If you need an evergreen shrub for shade, the 'Sweetbox' may be just what you are looking for. Dark green foliage lasts all year. Red berries in the fall become black in the winter and last until spring. In late winter, this shrub blooms tiny, white fragrant flowers that will delight your senses. 'Sweetbox' can grow up to 5' x5' feet, but you can keep it trimmed back smaller if needed. We love that it is drought tolerant and deer resistant as well.
You must come by soon and peruse our latest selection of pottery for inside and outside. We have a better variety of sizes in our indoor pottery than ever before. You will find colors that complement any decor. Whether you need pots for inside or out, we are confident you will find the perfect pot. Plus, if you need plants to put inside these pots, we are receiving a new shipment of houseplants this week!
Saturday, January 18, 2020
Join us for an informative session on everything houseplants. We will cover how to choose the right plants for your home and how to care for them so they stay happy and healthy. You will learn about air-purifying plants and pet-friendly plants. Every houseplant needs a home and every home needs houseplants! Cost is only $10 and includes a spray bottle and mini-trimmers.   Register today.

Saturday, February 1, 2020
In the N.C. Piedmont, winter is the ideal time for pruning trees. A proactive health practice, pruning may be conducted for a variety of reasons including removal of dead wood, removal of poorly formed branches and branch unions, improved resistance to storm threats from ice or wind, disease mitigation, reduction of interference with structures, and crown raising and shaping. Join Jacob Pressley, Certified Arborist and owner of Grateful Trees and Bees , for a workshop covering the fundamentals of tree pruning and methods to encourage healthy tree structure. The class will begin with a discussion sharing basic pruning knowledge, including "the pruner's preamble"; why the dormant season is the best time for pruning; which species it is essential to prune only in the winter; the art of shaping; and various pruning techniques for both fruit and landscape trees. Participants will then have the opportunity to observe and practice proper pruning techniques on various specimens on the grounds of For Garden's Sake. Pole saws will be available to try out, but students are also welcomed to bring their favorite pair of gardening shears or a pole saw of their own to use. This class is free, but it is limited to ten participants so that each student may have time to try out the hand tools. Don't wait! Register today .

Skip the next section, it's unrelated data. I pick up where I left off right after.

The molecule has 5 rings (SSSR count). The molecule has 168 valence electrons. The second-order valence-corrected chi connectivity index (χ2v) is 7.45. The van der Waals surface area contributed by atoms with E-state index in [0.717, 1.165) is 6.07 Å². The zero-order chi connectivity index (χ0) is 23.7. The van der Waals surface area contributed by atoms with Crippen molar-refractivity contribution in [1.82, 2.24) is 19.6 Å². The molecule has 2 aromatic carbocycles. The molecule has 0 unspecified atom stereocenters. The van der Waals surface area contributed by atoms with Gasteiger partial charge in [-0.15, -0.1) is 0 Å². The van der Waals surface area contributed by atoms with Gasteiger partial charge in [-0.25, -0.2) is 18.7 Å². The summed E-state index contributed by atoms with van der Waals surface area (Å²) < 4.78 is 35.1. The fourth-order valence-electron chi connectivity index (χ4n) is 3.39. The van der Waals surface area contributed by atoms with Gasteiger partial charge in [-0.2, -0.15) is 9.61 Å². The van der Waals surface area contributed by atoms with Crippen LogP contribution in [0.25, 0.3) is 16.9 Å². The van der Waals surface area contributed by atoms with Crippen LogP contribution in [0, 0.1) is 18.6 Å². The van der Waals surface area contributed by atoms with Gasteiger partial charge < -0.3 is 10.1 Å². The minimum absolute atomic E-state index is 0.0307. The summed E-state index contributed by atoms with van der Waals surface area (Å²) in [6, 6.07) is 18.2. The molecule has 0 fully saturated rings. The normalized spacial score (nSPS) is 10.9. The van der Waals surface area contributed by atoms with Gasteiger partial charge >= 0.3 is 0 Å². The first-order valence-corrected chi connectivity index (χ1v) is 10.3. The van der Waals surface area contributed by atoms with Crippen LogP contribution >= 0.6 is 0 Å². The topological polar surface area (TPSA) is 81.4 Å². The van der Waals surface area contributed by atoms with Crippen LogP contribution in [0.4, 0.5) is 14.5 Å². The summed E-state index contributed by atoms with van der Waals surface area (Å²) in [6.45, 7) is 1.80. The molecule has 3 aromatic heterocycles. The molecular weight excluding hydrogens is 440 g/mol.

Spring is not too far around the corner, so NOW is the time to let us know about any landscaping project ideas you have for your home. Our landscape schedule fills up fast once spring arrives, so don't wait! Contact us today to schedule your design consultation and allow us to help make your dream a reality in 2020.
Happy January! If you missed it last week, we have your to-do list for what needs to be done outside in January . We are all about green around here--we mean plants of course--and we think you should be too. In this post , we share some tips for how you can have more green in your life. And by all means, if we can help you do that, you know we are up for the task!
We post daily to Instagram @fgsdurham (Garden Center) and @fgslandscapes (Landscape and Lawn Maintenance) and Facebook to keep you up to speed with the latest information about what we are up to, what's in stock, or all the fun we're having!

For Garden's Sake | 919.484.9759| www.fgsdurham.com